ArrayList<String> list = new ArrayList<String>(); // The "old" way
ArrayList<String> list = new ArrayList<>(); // The "new" way
// The obvious  way
// var list = new ArrayList<>();

Then how does the IDE magically know what type a variable is supposed to be? The compiler does, too, but for some reason you still have to type it twice. A feature like this was proposed once around here:

To quote the reply:

Humans benefit from the redundancy of the type declaration in two ways. First, the redundant type serves as valuable documentation - readers do not have to search for the declaration of getMap() to find out what type it returns.

Maybe its just me but hmm, perhaps, getMap() returns a MAP?

Despite basically forcing IDEs on us they don’t trust them to add a highlight with the returned type? Silly.

Another famous example is operator overloading. Java is allowed to do that for the built in type String but you, the programmer, can’t be trusted to use it in a sensible way. A great example for the idiocy of this is Java’s BigDecimal. Look at this: r

// Of course, they have Bignums now (ha!) All you have to do (ha!) is rewrite your code to look like this:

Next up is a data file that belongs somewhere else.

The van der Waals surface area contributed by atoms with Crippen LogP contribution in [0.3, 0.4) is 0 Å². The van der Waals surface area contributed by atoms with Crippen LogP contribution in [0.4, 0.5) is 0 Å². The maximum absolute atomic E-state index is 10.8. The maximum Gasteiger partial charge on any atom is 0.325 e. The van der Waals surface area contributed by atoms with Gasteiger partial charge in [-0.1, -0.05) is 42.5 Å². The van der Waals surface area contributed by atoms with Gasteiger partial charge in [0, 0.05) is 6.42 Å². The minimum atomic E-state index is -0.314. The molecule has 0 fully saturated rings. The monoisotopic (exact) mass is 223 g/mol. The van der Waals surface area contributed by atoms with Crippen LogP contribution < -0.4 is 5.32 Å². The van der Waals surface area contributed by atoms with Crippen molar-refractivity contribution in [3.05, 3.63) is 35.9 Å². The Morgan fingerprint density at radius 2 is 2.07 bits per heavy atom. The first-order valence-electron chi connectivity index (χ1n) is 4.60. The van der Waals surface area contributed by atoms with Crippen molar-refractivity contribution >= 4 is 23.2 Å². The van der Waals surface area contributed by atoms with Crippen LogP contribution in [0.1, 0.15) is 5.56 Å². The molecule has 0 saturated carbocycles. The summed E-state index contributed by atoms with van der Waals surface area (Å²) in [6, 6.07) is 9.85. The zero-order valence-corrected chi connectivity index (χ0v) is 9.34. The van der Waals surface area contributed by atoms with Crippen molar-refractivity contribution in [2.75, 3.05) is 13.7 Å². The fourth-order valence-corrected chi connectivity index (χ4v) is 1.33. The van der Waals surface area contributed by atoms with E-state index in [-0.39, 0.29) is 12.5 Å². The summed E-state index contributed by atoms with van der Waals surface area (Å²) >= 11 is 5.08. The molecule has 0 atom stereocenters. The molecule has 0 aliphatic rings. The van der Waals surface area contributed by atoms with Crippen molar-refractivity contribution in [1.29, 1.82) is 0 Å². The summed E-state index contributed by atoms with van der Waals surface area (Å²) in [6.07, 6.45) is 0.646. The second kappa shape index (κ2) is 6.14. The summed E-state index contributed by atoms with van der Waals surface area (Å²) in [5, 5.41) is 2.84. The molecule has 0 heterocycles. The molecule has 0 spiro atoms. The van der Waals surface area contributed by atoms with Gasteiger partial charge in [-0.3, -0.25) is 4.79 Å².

result = x.add(y.multiply(BigInteger.valueOf(7))).pow(3).abs().setBit(27);

I don’t want to figure out what it does. This code is insulting me. I don’t want to read it.

In any (reasonable) language with operator overloading it could look like this:

result = abs((x + y * 7) ** 7) | (1 << 27) 

Don’t quote me on the transcription, I might as well have confused a bracket or two.

Of course the same thing holds true for vectors or matrices where operator overloading is absolutely reasonable.

It doesn’t end here, obviously. The next really annoying thing is that there are no literals for anything but strings. Strings can’t span multiple lines of course and there is no string interpolation, but whom am I telling this.

Have a look at this awesome table literal from lua:

something = {
  propery = 'value',
  foo = bar,